On becoming a COVID-19 volunteer vaccinator in Scotland and how you can join up.
I signed up to become a volunteer vaccinator after the Lothian Health Board wrote to all dentists and requested their help. I’m an associate in a mixed practice just outside of Edinburgh, and I work four days a week, so I felt I could spare the time to support this massive national effort.
If you’re interested in getting involved, here’s what you need to know:
Is there a lot of bureaucracy involved?
“Some colleagues have understandably been frustrated by the bureaucracy of the process.”
To become a vaccinator, I had to complete a series of online modules, which covered basic immunology, history and legal aspects of vaccination and medical emergencies. There was also a practical course for training in intramuscular injections, which I really valued doing. It helped to build my confidence.
I read over the legal aspects of vaccination too. The
green book chapter 14(a), the COVID-19 vaccination information for public health professionals, is online and good ‘light’ reading for anyone who is thinking of becoming a vaccinator (or suffering from insomnia). Some colleagues have understandably been frustrated by the bureaucracy of the process, and some of the modules did take up a fair bit of my time. But for me, it was worth it. And after all, we dentists are rather used to dealing with paperwork!
A humbling experience
It all felt quite daunting at first. But on my first day, I was fortunate enough to work alongside a GP. That helped me to feel really well supported and in good hands. And I was not alone. Among the vaccinators were retired doctors and nurses, physiotherapists and optometrists.
The overall atmosphere was also incredibly positive, and the centre was well organised. There was a one-way system in place and patients were directed from the reception desk to individual booths for their vaccinations, with the help of ushers throughout. Thousands of people have streamed through the centre to get this life-saving vaccination.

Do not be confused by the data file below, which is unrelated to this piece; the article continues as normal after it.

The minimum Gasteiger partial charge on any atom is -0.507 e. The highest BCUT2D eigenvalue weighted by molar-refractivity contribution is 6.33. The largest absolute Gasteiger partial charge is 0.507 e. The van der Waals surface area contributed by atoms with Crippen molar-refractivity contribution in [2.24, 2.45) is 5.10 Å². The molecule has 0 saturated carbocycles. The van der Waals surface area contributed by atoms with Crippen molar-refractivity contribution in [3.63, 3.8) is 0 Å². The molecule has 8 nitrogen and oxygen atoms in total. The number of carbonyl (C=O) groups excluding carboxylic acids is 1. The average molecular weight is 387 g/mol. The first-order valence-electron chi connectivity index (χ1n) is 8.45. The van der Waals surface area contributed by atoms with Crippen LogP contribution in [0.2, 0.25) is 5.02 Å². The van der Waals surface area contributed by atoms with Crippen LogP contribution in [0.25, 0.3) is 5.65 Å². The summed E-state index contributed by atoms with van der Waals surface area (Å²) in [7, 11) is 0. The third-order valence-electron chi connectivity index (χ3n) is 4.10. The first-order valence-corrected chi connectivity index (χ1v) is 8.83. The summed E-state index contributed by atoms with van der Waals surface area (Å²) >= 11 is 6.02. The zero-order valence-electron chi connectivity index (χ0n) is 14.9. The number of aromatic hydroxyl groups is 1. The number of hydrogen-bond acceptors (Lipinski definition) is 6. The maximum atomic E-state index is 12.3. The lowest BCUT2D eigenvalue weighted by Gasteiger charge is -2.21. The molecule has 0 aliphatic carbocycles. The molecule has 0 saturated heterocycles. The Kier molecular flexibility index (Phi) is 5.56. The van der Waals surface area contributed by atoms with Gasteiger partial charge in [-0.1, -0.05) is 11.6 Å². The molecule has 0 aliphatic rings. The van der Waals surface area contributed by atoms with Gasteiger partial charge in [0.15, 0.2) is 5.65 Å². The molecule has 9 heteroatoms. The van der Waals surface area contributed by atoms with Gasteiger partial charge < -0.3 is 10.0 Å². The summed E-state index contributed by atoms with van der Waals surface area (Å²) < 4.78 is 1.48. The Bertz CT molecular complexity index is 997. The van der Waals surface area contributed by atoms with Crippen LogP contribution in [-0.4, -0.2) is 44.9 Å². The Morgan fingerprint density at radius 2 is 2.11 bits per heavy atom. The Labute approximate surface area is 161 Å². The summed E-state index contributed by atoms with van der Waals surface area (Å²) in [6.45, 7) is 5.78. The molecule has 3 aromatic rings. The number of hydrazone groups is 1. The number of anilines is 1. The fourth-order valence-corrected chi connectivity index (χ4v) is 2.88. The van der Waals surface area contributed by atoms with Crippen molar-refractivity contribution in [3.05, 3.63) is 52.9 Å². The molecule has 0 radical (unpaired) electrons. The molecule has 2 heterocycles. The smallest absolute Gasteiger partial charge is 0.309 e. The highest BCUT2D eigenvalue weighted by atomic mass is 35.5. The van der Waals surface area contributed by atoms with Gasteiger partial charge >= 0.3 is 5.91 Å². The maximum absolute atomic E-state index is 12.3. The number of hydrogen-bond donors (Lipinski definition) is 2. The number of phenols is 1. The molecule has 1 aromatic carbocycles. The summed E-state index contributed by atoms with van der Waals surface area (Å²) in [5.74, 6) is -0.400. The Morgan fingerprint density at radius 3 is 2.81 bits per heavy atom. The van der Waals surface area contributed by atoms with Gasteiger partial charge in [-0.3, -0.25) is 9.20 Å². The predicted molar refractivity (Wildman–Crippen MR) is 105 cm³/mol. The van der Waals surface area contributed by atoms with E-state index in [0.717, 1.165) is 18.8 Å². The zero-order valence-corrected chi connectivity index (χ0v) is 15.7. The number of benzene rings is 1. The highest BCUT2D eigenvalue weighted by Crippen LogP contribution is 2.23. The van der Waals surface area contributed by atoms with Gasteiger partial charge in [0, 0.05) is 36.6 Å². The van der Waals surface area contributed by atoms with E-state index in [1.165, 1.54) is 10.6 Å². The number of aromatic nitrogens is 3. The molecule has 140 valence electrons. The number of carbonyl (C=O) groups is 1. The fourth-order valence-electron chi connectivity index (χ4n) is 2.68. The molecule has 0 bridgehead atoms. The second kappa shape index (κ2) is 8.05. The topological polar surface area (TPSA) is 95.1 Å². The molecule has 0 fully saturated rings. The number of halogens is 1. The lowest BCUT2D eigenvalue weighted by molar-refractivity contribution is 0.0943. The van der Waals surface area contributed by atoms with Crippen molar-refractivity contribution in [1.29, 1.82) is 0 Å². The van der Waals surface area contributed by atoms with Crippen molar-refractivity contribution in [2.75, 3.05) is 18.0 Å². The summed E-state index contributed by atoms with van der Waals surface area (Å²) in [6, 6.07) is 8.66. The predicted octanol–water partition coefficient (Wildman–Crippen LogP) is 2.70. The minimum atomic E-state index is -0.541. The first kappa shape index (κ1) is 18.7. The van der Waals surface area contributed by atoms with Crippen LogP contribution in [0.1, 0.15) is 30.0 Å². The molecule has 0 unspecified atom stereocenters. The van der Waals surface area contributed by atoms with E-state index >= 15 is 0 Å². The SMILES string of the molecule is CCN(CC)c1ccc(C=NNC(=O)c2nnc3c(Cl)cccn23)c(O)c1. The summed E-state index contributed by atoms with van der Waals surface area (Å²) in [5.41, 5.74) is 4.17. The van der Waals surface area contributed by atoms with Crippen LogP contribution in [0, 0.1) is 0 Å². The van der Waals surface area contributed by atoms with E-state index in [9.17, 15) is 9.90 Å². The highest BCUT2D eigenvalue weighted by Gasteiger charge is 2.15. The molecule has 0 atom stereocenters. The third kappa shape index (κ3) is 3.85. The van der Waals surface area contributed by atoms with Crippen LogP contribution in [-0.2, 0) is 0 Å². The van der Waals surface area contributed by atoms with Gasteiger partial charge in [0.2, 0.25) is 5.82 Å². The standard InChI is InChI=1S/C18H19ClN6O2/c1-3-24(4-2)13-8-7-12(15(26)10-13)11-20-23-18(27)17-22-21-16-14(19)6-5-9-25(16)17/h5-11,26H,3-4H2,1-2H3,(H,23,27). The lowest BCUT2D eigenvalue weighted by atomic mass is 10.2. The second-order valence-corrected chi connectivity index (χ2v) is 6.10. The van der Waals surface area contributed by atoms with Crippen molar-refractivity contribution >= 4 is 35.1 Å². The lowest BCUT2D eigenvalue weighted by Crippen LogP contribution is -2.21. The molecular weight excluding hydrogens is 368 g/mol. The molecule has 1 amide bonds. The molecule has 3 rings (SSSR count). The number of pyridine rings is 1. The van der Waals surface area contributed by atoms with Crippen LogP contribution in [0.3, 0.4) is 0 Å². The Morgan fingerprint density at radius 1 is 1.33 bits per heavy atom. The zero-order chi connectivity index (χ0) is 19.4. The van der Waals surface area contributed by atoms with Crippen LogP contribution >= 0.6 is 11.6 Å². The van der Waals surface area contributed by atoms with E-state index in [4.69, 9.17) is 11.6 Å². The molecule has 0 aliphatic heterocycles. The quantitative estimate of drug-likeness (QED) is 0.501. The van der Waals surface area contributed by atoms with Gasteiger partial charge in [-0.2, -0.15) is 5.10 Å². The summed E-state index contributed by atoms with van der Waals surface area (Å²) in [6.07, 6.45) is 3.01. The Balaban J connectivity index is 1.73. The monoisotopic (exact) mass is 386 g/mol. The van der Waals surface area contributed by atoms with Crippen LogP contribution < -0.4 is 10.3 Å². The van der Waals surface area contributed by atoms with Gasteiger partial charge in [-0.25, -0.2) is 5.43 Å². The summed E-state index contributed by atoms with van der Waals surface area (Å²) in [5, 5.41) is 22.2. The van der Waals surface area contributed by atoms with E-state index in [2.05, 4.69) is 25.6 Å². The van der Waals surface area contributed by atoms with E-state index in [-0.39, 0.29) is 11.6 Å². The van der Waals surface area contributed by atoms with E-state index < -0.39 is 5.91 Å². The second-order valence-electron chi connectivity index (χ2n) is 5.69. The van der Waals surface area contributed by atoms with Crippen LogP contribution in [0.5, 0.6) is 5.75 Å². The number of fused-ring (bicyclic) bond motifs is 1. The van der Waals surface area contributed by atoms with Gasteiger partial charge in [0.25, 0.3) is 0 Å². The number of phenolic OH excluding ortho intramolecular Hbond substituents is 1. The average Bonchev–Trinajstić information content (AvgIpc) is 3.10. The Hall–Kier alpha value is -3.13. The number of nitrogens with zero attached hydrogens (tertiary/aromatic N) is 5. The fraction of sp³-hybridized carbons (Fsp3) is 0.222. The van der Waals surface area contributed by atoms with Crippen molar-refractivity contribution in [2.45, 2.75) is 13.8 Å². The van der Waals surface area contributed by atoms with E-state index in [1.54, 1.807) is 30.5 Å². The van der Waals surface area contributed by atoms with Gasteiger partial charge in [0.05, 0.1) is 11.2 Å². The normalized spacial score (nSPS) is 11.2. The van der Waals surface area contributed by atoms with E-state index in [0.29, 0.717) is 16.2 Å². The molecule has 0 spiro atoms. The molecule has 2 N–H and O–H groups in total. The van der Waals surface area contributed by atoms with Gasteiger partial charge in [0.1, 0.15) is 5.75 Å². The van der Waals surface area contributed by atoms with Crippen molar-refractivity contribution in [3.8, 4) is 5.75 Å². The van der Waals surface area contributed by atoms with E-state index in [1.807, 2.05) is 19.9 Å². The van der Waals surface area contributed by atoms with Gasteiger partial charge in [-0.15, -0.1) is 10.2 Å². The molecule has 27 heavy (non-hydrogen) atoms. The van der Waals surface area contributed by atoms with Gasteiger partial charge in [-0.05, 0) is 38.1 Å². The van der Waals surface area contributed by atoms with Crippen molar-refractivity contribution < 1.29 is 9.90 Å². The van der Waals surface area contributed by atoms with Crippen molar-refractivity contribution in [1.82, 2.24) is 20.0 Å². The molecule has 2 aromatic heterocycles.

“Out of the hundreds of appreciative patients, you can expect one who won’t be.”
I remember leaving after my first shift humbled by all the amazing people I met that day, both colleagues and patients. I hope to always remember that incredible feeling of being useful to the wider community in a time of crisis. One man’s story in particular has stayed with me. He was a retired vet and very happy to be getting the vaccine. He even told me he invented a vaccine for sheep many years ago, which is still used globally today.
It is not all plain sailing though. Out of the hundreds of appreciative patients, you can expect one who won’t be. Whether it is fear, vaccine hesitancy, racism or the loss of social skills from a year of social isolation, some patients need more time to feel comfortable. But support was always there when this happened, and this helps to keep you from getting discouraged.
Good for combatting cabin fever
I have not been able to go home to see my family for more than a year now and living alone in lockdown has not been easy. But spending my Sundays at one of the mass vaccinations sites in Edinburgh has helped keep my mind occupied and spirits up. This continues to be a tough time for many of us. Grateful patients and supportive staff remain my main motivation, as they remind me that showing up every day is making a difference to someone’s life.
I encourage everyone who is interested in becoming a vaccinator not to be put off by the training required. For me, this has been an extremely rewarding experience, and a much-needed change of scenery from the gloom of this new normal.